Paganism and the Calendar
This is the third article of a four-part series which is intended to lay the foundation for a better understanding of the biblical observance of the Sabbath.
Reading through the first few pages of the Old Testament, one quickly discovers God’s design for a day – sunset to sunset, one rotation of the earth. Pursuing that study, it’s easy to see God intended man to work for six days followed by a day of rest – a span of time typically called a week. Further digging reveals that a little more than four of those weeks (29.53 days to be more precise), with each week having its own seventh day of rest, begets a month.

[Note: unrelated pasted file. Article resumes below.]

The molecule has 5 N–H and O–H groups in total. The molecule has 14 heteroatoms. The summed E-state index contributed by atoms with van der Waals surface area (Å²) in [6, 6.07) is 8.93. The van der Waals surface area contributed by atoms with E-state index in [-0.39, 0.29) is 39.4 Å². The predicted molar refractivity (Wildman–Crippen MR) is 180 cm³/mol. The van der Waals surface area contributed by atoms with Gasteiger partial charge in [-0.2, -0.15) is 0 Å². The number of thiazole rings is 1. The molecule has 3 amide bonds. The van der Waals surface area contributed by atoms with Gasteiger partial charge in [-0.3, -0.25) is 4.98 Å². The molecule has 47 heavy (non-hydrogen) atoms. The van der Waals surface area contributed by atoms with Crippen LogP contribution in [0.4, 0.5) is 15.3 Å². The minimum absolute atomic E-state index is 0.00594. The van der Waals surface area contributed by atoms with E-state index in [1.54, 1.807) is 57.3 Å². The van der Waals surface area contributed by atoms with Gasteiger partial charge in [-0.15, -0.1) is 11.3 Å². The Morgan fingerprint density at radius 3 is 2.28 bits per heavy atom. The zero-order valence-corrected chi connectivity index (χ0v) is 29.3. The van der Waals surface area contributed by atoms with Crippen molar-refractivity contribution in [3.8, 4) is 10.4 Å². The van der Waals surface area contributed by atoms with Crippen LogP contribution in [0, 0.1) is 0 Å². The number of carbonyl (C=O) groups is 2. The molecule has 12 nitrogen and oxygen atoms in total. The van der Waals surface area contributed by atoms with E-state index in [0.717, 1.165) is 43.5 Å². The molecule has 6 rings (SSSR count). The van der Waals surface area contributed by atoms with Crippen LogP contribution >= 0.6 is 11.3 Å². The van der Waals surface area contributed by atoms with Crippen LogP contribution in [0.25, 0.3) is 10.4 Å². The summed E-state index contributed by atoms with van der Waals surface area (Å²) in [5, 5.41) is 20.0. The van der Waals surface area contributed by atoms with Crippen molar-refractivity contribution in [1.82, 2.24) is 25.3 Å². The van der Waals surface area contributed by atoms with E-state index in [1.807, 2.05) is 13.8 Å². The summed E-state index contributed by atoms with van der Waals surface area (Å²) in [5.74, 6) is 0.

Scripture shows us each month starts with a day of rest unto the Lord, a day when no servile work is to be done, a day recognized by the new moon in the sky. The day the New Moon is sighted is known as a Sabbath day of rest unto the Lord, as are each of the seventh days which end each week. Further complications arise when additional days are added into the calendar which are considered holy, or set aside, unto the Lord, such as during the feasts the Lord has designated for Israel.
The whole biblical chronological system is based upon the lunar calendar. This calendar system has changed dramatically over the last two millennia and those changes directly affect any type of observance of the ancient biblical holy days and the biblical lunar calendar today.
In 45 B.C., Roman Emperor Julius Caesar instituted a “new and improved” secular calendar. This system was not based upon Earth’s rotations (which determined day and night) and lunar orbits around Earth (which determined months and seasons) but upon Earth’s rotations (day and night) and the Earth’s orbits around the Sun (precise secular years).